The new $32 million South Hamilton Crossing, which opened in December, is increasingly carrying motorists who are happy to have a quicker route between Ohio 4 and the area of Miami University’s Hamilton campus and other areas of the city’s West Side.
But how much traffic is being pulled from Hamilton’s sometimes-overcrowded corridor of High Street and Main Street isn’t yet known. Officials won’t have a good idea of that until traffic counts are done on the new roadway, which carries Grand Boulevard over the CSX railroad tracks, and on High and Main streets.
“We haven’t done any traffic counts out there yet,” city Engineer Rich Engle said recently. “We plan on doing that at some point.
“Every time I use it, which is every time I go south, it seems like there is quite a bit of traffic going over it.”
Engle and other city officials have said they aren’t sure how much a lessening of traffic there has been on High and Main streets, which see heavy traffic during the morning and evening commute times.
“I’ve been trying to pay attention to that, and some days it seems like it’s overly congested, like it has been in the past years, but other days it looks very light between 5 and 5:30 (p.m.), so I haven’t quite put a handle on what is happening there.”
Engle said the Ohio Department of Transportation would do the traffic count on High and Main Streets, also known as Ohio 129. That route carries large amounts of traffic between the eastern and western parts of Butler County, in addition to carrying traffic between Hamilton’s east and west sides.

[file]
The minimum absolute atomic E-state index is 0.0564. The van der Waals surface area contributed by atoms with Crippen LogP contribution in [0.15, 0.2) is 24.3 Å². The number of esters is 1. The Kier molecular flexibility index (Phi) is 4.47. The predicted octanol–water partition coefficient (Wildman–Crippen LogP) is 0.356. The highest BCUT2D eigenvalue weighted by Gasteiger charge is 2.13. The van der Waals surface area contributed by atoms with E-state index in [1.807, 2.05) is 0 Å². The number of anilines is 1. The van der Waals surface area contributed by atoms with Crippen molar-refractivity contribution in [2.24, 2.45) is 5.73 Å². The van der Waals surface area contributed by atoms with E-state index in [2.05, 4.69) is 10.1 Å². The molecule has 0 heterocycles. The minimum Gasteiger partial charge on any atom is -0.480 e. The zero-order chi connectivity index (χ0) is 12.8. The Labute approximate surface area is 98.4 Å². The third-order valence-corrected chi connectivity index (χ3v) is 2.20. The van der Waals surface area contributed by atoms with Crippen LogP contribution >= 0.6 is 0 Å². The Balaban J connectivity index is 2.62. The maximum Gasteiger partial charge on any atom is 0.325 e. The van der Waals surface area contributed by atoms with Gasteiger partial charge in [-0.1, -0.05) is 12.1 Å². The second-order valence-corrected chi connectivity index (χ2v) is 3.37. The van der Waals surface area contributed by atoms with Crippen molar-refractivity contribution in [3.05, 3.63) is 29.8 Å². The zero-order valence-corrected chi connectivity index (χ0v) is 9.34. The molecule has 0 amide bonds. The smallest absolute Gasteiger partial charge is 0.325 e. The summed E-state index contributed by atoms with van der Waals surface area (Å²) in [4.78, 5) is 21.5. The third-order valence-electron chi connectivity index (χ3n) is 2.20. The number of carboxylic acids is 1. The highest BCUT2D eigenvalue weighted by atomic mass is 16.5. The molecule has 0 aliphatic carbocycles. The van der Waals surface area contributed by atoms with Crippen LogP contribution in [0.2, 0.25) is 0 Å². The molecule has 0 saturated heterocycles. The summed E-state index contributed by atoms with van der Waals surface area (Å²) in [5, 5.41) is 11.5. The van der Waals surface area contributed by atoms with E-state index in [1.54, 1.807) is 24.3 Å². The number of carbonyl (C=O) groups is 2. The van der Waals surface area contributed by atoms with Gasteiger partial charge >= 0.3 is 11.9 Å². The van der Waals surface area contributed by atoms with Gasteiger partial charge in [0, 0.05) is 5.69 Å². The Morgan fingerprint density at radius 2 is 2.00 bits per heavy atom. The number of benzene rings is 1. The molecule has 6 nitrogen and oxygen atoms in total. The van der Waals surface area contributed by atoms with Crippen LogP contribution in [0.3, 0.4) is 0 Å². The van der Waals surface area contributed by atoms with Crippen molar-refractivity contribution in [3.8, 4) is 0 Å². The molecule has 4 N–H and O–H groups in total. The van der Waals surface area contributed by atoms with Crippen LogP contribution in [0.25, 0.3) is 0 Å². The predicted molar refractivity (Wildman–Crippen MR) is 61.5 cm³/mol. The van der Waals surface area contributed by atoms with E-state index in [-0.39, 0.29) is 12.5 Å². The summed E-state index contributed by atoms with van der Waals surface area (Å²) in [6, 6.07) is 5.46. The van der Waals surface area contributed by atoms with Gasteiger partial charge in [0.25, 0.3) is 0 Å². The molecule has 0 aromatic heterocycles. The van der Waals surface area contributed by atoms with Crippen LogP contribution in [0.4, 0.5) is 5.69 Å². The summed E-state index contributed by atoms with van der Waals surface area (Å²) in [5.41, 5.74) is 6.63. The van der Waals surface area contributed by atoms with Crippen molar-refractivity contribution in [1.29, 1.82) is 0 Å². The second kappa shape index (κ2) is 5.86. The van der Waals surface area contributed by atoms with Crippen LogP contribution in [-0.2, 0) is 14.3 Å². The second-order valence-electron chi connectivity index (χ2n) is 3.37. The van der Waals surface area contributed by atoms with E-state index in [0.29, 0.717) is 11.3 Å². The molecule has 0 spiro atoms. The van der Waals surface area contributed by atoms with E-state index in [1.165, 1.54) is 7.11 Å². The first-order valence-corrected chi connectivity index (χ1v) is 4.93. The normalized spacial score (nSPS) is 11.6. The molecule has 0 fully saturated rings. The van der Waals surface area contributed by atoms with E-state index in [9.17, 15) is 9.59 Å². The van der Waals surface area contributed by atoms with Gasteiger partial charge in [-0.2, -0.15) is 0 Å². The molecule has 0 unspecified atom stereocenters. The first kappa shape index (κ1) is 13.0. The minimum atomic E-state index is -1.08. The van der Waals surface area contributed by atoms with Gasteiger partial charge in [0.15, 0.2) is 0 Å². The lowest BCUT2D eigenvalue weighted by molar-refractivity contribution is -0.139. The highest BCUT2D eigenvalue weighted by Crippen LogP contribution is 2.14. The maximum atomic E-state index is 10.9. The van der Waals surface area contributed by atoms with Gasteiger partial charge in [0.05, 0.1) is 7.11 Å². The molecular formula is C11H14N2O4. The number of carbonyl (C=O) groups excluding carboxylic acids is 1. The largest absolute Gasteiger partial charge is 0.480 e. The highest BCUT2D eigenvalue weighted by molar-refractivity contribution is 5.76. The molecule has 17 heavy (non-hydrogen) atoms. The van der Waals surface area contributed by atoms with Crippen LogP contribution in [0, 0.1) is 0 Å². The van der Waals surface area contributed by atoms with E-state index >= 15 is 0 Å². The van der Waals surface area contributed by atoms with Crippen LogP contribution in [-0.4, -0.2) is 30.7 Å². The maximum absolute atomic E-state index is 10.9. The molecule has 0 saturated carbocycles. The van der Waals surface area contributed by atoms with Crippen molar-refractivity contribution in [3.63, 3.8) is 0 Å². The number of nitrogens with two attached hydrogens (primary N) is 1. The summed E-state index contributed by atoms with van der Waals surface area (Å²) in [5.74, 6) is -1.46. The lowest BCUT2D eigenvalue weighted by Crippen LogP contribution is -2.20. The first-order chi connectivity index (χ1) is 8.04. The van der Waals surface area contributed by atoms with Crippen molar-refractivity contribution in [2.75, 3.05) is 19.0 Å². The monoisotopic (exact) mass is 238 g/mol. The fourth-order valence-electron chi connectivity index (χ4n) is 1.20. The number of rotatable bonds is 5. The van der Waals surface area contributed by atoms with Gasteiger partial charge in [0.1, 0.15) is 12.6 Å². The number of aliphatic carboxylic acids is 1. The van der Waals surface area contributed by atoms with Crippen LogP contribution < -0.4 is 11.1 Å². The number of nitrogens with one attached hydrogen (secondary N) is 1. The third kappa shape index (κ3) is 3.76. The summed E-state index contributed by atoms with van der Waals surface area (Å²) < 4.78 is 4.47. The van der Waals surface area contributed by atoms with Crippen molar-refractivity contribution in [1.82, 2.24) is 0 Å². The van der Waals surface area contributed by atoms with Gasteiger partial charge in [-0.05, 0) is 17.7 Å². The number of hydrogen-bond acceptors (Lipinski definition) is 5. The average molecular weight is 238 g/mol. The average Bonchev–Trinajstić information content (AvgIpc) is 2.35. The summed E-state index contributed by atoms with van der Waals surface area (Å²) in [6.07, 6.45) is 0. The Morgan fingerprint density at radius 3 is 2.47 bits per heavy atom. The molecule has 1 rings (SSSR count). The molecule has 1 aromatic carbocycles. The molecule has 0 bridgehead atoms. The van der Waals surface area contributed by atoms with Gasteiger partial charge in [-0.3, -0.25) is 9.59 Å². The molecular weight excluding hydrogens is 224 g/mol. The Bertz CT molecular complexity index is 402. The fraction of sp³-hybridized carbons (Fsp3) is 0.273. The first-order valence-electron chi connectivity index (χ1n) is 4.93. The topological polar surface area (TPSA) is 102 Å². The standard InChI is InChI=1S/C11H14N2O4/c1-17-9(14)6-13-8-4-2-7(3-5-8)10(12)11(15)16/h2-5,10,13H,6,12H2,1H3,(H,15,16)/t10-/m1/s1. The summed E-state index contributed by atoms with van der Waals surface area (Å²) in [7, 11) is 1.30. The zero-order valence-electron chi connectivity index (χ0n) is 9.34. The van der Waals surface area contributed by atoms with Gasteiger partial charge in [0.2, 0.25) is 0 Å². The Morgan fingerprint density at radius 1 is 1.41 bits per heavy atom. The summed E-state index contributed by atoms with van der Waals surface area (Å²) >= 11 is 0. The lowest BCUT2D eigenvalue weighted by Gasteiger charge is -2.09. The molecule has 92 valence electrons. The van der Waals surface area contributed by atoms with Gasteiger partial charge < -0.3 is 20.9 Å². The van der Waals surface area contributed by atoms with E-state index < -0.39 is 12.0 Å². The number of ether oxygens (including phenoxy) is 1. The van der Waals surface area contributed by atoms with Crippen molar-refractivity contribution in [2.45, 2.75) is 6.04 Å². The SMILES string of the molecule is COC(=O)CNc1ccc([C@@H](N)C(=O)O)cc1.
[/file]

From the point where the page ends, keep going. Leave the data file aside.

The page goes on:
When South Hamilton Crossing opened after more than a century of discussion, it became the second Hamilton roadway where drivers can cross over or under the CSX tracks without having to watch for trains. In addition to South Hamilton Crossing, which passes over the tracks, High Street passes underneath the tracks without having to stop.
Much of the time, at least in the past, traffic going from Ohio 4 to places like Hamilton’s Lindenwald neighborhood, the Miami University Hamilton campus and parts of the West Side would take High Street before going south on Martin Luther King Boulevard or other north-south streets to get to those areas.
But with the speed and smoothness of using South Hamilton Crossing, vehicles now can drive on Ohio 4 to Grand Boulevard, which more easily connects the southern parts of Hamilton with each other.
Many Hamilton residents have expressed concern that the proposed Spooky Nook at Champion Mill, the gigantic indoor sports complex and convention center, will significantly increase traffic on High and Main Streets. But City Manager Joshua Smith has said that traffic studies of the existing Spooky Nook facility near Manheim, Pa., show athletes and their families tend to arrive after 6 p.m. on Fridays and during the day on Sunday — at other times than the heavy local commuter traffic.
Hamilton officials are taking steps, meanwhile, to create a “North Hamilton Crossing” that would alleviate traffic on High and Main during rush hours, while also helping vehicles get from the east side of the city to the Spooky Nook complex.
No route for that North Hamilton Crossing, which also would allow vehicles to get from Interstate 75 and eastern Butler County to reach western Butler County. The city continues to work to identify funding sources to pay for the initial Purpose and Needs Study and the environmental study that would be early steps in moving the project toward construction.
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